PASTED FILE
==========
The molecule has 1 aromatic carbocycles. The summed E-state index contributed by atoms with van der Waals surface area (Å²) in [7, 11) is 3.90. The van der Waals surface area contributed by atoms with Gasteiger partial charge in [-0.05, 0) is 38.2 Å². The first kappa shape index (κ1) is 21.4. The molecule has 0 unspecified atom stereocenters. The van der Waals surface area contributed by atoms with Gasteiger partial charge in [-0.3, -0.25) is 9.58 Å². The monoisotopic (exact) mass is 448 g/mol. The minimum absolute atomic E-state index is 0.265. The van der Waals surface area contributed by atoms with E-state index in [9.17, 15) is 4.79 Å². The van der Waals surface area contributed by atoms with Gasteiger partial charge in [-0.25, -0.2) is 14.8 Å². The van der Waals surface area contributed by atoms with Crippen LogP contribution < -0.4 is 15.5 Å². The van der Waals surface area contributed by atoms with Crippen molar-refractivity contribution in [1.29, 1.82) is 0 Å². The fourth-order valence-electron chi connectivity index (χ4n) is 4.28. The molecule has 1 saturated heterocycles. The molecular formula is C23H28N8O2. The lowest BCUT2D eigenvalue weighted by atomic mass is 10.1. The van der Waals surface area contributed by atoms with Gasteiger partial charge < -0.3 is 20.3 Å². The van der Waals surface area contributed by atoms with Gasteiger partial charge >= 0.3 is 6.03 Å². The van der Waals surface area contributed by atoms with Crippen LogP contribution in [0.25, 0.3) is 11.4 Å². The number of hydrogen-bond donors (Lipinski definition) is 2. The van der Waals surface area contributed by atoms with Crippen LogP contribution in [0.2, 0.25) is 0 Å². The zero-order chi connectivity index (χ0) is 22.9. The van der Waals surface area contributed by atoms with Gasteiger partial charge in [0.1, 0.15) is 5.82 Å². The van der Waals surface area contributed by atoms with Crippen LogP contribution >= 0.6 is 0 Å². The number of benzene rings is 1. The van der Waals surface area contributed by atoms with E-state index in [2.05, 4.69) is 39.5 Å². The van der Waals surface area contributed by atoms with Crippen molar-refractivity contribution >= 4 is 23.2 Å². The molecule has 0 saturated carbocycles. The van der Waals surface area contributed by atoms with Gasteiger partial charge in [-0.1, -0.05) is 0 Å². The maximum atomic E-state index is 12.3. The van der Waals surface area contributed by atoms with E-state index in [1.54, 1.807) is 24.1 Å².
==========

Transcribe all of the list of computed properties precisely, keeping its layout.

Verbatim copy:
The molecule has 1 aromatic carbocycles. The summed E-state index contributed by atoms with van der Waals surface area (Å²) in [7, 11) is 3.90. The van der Waals surface area contributed by atoms with Gasteiger partial charge in [-0.05, 0) is 38.2 Å². The first kappa shape index (κ1) is 21.4. The molecule has 0 unspecified atom stereocenters. The van der Waals surface area contributed by atoms with Gasteiger partial charge in [-0.3, -0.25) is 9.58 Å². The monoisotopic (exact) mass is 448 g/mol. The minimum absolute atomic E-state index is 0.265. The van der Waals surface area contributed by atoms with E-state index in [9.17, 15) is 4.79 Å². The van der Waals surface area contributed by atoms with Gasteiger partial charge in [-0.25, -0.2) is 14.8 Å². The van der Waals surface area contributed by atoms with Crippen LogP contribution < -0.4 is 15.5 Å². The van der Waals surface area contributed by atoms with Crippen molar-refractivity contribution in [1.29, 1.82) is 0 Å². The fourth-order valence-electron chi connectivity index (χ4n) is 4.28. The molecule has 1 saturated heterocycles. The molecular formula is C23H28N8O2. The lowest BCUT2D eigenvalue weighted by atomic mass is 10.1. The van der Waals surface area contributed by atoms with Gasteiger partial charge < -0.3 is 20.3 Å². The van der Waals surface area contributed by atoms with Gasteiger partial charge >= 0.3 is 6.03 Å². The van der Waals surface area contributed by atoms with Crippen LogP contribution in [0.25, 0.3) is 11.4 Å². The number of hydrogen-bond donors (Lipinski definition) is 2. The van der Waals surface area contributed by atoms with Crippen LogP contribution in [0.2, 0.25) is 0 Å². The zero-order chi connectivity index (χ0) is 22.9. The van der Waals surface area contributed by atoms with Gasteiger partial charge in [0.1, 0.15) is 5.82 Å². The van der Waals surface area contributed by atoms with Crippen LogP contribution >= 0.6 is 0 Å². The number of benzene rings is 1. The van der Waals surface area contributed by atoms with E-state index in [2.05, 4.69) is 39.5 Å². The van der Waals surface area contributed by atoms with Crippen molar-refractivity contribution >= 4 is 23.2 Å². The molecule has 0 saturated carbocycles. The van der Waals surface area contributed by atoms with Gasteiger partial charge in [-0.1, -0.05) is 0 Å². The maximum atomic E-state index is 12.3. The van der Waals surface area contributed by atoms with E-state index in [1.54, 1.807) is 24.1 Å².